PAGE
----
Mahabubnagar is the second largest district in Andhra Pradesh in terms of area(18432.00 sq. km) covered. It is also known as Palamoor. Mahabubnagar district headquarters town was named after Mir Mahabub Ali Khan, the Nizam of Hyderabad. It is located between 160 and 170 N, latitudes and 770 and 790 E, longitudes. It is bounded on the north by Ranga Reddy and Nalgonda districts, on the east by Nalgonda and Guntur districts, on the south by the rivers Krishna and Tungabhadra and on the west by Raichur and Gulbarga districts of Karnataka State. The area of the district is 18,432 sq. kms.
Telangana forms the core of the Satavahana Dynasty (221BC-218 AD), Part of Chalukyan Dynasty in South India (between 5th and 11th century AD) and in the recent history, it formed the core of the Golconda State and Hyderabad State, ruled by Qutub Shahi Dynasty (1520-1687) and Dynasty (Asaf Jahi Dynasty) (1724-1948) until it was taken over by New Delhi in 1948. This region became independent and joined in the democratic India on 18th September 1948. Telangana constitutes 10 districts: Adilabad, Karimnagar, Nizamabad, Medak, Warangal, Khammam, Hyderabad, Rangareddy, Nalgonda, and Mahabubnagar districts.
Mahabubnagar is southern district of Hyderabad State under Nizam and bordered with River Krishna in the south and surrounded by the Nalgonda, Hyderabad, Kurnool, Raichur and Gulbarga districts.
This place was formerly known as "Rukmammapeta" and "Palamooru". The name was changed to Mahabubnagar on 4th December 1890, in honour of Mir Mahbub Ali Khan Asaf Jah VI, the Nizam of Hyderabad (1869-1911 AD). It has been the headquarters of the district since 1883 AD. The Mahabubnagar region was once known as Cholawadi or the land of the Cholas'. It is said that the famous Golconda diamonds including famous "KOHINOOR" diamond came from Mahabubnagar district.
Two important rivers, viz. Krishna and Tungabhadra flow through the district. The Krishna River enters Andhra Pradesh in Makthal taluk of this district and covers Makthal, Gadwal, Atmakur, Wanaparthy, Kollapur, Alampur and Achampet taluks. The Tungabhadra flows through the taluks of Gadwal and Alampur. The Dindi River, which is a tributary of the Krishna flows through Kalwakurthy and Achampet and joins the Krishna River, 18 miles east of Chandragiri. Pedavagu and Chinavagu are the other tributaries of the Krishna in the district.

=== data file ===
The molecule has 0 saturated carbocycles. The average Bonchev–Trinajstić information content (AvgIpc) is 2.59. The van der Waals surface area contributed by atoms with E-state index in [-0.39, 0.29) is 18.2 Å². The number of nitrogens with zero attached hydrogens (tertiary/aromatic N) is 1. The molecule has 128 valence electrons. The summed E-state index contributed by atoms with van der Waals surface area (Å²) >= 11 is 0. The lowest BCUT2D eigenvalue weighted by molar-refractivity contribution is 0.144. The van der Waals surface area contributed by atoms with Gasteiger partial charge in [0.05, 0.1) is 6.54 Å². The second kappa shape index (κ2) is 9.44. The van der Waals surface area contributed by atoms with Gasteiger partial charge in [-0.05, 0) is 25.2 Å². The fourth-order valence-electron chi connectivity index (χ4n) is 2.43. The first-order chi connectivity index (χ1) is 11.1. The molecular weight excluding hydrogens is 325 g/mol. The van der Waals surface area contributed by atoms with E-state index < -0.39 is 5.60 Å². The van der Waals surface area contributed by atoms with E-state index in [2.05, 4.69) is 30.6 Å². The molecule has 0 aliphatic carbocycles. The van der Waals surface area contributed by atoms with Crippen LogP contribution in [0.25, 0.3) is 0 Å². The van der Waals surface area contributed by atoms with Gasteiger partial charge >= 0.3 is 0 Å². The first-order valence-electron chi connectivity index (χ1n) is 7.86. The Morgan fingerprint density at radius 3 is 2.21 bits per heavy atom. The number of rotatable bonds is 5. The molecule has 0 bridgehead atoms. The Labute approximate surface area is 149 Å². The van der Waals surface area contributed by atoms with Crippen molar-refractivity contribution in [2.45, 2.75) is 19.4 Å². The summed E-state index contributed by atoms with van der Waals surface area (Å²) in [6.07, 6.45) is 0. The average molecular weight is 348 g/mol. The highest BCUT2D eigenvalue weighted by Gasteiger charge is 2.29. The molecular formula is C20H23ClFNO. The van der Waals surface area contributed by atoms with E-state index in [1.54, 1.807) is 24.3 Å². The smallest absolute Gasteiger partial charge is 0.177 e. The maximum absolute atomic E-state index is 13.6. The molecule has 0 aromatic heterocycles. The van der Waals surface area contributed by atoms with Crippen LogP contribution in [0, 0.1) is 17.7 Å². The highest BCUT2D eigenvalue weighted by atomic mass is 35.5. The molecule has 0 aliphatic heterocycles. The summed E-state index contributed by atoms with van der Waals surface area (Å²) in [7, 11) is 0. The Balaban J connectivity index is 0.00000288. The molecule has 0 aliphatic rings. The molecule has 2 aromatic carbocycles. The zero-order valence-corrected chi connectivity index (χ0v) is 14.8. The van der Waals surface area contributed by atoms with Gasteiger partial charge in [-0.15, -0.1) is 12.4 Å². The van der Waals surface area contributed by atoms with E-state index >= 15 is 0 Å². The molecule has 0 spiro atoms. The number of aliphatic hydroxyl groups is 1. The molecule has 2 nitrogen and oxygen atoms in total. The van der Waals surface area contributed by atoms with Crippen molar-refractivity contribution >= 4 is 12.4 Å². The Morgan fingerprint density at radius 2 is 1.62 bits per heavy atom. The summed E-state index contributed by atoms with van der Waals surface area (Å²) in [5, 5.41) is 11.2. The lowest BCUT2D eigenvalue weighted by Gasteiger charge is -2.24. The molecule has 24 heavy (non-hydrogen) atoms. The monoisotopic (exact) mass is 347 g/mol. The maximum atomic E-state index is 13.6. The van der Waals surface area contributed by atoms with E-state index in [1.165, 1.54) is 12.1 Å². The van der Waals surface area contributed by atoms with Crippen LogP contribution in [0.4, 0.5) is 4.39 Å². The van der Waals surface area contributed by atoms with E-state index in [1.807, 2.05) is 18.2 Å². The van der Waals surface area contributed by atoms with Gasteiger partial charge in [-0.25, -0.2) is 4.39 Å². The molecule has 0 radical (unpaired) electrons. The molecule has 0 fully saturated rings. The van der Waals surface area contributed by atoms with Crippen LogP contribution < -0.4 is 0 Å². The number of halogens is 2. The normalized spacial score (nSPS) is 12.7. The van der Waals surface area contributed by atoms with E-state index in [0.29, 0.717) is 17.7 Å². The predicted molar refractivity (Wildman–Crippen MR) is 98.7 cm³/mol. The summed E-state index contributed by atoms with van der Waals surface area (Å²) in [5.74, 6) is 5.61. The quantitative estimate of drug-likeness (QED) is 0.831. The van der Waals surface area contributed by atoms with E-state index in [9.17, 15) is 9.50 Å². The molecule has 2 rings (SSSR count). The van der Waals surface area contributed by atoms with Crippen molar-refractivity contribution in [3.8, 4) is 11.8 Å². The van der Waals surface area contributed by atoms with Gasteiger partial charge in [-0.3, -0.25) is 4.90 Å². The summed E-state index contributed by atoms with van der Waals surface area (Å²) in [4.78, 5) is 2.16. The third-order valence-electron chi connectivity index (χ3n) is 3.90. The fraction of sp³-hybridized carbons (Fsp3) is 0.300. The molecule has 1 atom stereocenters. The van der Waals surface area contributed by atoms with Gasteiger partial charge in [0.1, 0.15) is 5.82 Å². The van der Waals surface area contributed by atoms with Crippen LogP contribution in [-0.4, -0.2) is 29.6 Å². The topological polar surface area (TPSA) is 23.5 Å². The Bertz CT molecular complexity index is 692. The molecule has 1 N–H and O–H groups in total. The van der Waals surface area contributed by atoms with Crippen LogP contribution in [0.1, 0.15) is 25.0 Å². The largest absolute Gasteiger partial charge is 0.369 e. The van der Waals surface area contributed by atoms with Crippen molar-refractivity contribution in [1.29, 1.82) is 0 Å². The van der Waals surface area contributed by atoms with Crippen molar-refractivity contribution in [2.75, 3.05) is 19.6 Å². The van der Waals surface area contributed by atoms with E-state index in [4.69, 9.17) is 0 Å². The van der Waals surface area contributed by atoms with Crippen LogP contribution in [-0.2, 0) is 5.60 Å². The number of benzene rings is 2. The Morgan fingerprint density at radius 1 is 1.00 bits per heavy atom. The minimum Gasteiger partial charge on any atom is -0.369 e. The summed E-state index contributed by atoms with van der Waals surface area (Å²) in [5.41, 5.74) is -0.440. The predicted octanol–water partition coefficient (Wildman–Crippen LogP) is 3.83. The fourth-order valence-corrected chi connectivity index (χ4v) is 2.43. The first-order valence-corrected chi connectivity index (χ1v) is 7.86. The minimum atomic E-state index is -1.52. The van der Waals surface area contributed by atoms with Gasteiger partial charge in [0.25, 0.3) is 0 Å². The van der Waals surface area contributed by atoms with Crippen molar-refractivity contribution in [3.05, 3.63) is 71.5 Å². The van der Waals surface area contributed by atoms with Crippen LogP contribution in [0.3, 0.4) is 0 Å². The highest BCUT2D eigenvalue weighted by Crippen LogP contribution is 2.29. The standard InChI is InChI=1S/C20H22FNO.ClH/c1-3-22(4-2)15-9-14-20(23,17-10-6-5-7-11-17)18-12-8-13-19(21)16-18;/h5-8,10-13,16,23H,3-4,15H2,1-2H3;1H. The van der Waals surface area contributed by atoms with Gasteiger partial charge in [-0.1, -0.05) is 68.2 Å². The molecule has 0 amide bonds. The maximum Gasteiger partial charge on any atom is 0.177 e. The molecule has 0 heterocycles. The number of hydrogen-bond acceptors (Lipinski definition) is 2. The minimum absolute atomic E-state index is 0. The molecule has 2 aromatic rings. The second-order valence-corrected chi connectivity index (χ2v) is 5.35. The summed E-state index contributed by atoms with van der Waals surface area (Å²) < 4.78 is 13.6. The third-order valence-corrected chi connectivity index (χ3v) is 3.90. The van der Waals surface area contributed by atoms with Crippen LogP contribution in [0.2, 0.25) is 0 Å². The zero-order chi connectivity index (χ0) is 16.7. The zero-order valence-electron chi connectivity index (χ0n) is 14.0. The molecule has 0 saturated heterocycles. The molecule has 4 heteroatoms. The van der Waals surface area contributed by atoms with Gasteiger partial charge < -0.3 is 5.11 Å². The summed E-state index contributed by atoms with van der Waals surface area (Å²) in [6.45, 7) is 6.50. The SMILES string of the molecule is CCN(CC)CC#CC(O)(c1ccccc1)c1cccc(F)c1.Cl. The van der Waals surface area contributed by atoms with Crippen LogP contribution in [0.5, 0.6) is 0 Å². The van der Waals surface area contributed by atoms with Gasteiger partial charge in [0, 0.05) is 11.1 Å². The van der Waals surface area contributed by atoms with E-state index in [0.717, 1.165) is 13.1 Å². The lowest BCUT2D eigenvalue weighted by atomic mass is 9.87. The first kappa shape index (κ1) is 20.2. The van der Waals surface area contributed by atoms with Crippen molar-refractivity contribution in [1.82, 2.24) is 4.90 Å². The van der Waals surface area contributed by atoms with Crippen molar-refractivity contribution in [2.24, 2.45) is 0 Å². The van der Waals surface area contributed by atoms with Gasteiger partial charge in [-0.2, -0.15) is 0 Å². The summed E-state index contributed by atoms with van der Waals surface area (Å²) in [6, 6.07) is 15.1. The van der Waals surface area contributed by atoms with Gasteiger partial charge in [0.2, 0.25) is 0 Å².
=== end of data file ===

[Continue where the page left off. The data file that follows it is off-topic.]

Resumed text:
Mahabubnagar district is the abode of the many famed temples. These temples witness economic activity, primarily spurred by the pilgrim visits to these areas round the year. 700 years old Pillalamarri great Banyan Tree which is spread into many branches, is one of the wonders attracting many people. One could not see the main trunk of the tree. Mahabubnagar town is located at a distance of 96-km from Hyderabad and well connected to road and rail network. It is well connected by Road. Air facilities can be availed at Shamshabad International Airport (Hyderabad), Hyderabad, Chennai, Bangalore Airports.
Mahabubnagar district is abode of many religious and heritage sites, whose history dates back to times immemorial. There are a number of medium to large places of tourist/worship in and around the Mahabubnagar town. These are places of worship in the Mahabubnagar district. These are places of significant historical and religious importance, but have unfortunately been relegated to places of no import.
Mahabubnagar is near to Hyderabad and some of the temples, which are on the way to Tirupati from Hyderabad. Despite having very high religious and historical importance, these places have been subjected to decades of utter neglect, this indeed is deplorable.
Most of the Population is centered at rural areas which made the Mahabubnagar to have the highest rural population(89%) in the Andhra Pradesh. Agriculture is the main occupation enriched with paddy,jowar,groundnut,castor,cotton. Unfortunately drought is the ever persistent problem for the district which pushes it to the backward. There is lack of basic infrastructure like public toilets, sewerage, drinking water supply, illumination, landscaping, development of parks, tourist arrival centres, tourist relaxation shelters, availability of information, leisure & entertainment facilities, marketing facilities for creation of awareness, etc.
There is urgency in protecting these temples/monuments and providing minimum basic tourist infrastructure facilities to the pilgrims/tourists is the need of the hour.